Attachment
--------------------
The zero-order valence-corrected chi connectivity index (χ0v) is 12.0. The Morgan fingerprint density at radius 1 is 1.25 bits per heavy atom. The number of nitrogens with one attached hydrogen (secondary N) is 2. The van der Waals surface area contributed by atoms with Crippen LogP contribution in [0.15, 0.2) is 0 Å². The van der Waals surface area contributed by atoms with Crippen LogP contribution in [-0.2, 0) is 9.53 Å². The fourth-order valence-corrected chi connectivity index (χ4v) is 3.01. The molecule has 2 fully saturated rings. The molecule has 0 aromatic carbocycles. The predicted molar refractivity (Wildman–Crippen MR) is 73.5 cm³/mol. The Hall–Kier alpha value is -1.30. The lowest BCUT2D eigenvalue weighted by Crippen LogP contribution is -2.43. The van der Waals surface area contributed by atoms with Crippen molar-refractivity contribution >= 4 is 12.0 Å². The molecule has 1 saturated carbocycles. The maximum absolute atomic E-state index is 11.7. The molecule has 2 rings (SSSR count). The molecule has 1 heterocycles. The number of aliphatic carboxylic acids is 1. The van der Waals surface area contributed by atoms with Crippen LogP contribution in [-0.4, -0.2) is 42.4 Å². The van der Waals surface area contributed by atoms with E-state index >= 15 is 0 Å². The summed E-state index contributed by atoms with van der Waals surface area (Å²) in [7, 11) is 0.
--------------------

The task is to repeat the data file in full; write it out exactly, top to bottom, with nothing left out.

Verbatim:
The zero-order valence-corrected chi connectivity index (χ0v) is 12.0. The Morgan fingerprint density at radius 1 is 1.25 bits per heavy atom. The number of nitrogens with one attached hydrogen (secondary N) is 2. The van der Waals surface area contributed by atoms with Crippen LogP contribution in [0.15, 0.2) is 0 Å². The van der Waals surface area contributed by atoms with Crippen LogP contribution in [-0.2, 0) is 9.53 Å². The fourth-order valence-corrected chi connectivity index (χ4v) is 3.01. The molecule has 2 fully saturated rings. The molecule has 0 aromatic carbocycles. The predicted molar refractivity (Wildman–Crippen MR) is 73.5 cm³/mol. The Hall–Kier alpha value is -1.30. The lowest BCUT2D eigenvalue weighted by Crippen LogP contribution is -2.43. The van der Waals surface area contributed by atoms with Crippen molar-refractivity contribution >= 4 is 12.0 Å². The molecule has 1 saturated carbocycles. The maximum absolute atomic E-state index is 11.7. The molecule has 2 rings (SSSR count). The molecule has 1 heterocycles. The number of aliphatic carboxylic acids is 1. The van der Waals surface area contributed by atoms with Crippen LogP contribution in [-0.4, -0.2) is 42.4 Å². The van der Waals surface area contributed by atoms with E-state index >= 15 is 0 Å². The summed E-state index contributed by atoms with van der Waals surface area (Å²) in [7, 11) is 0.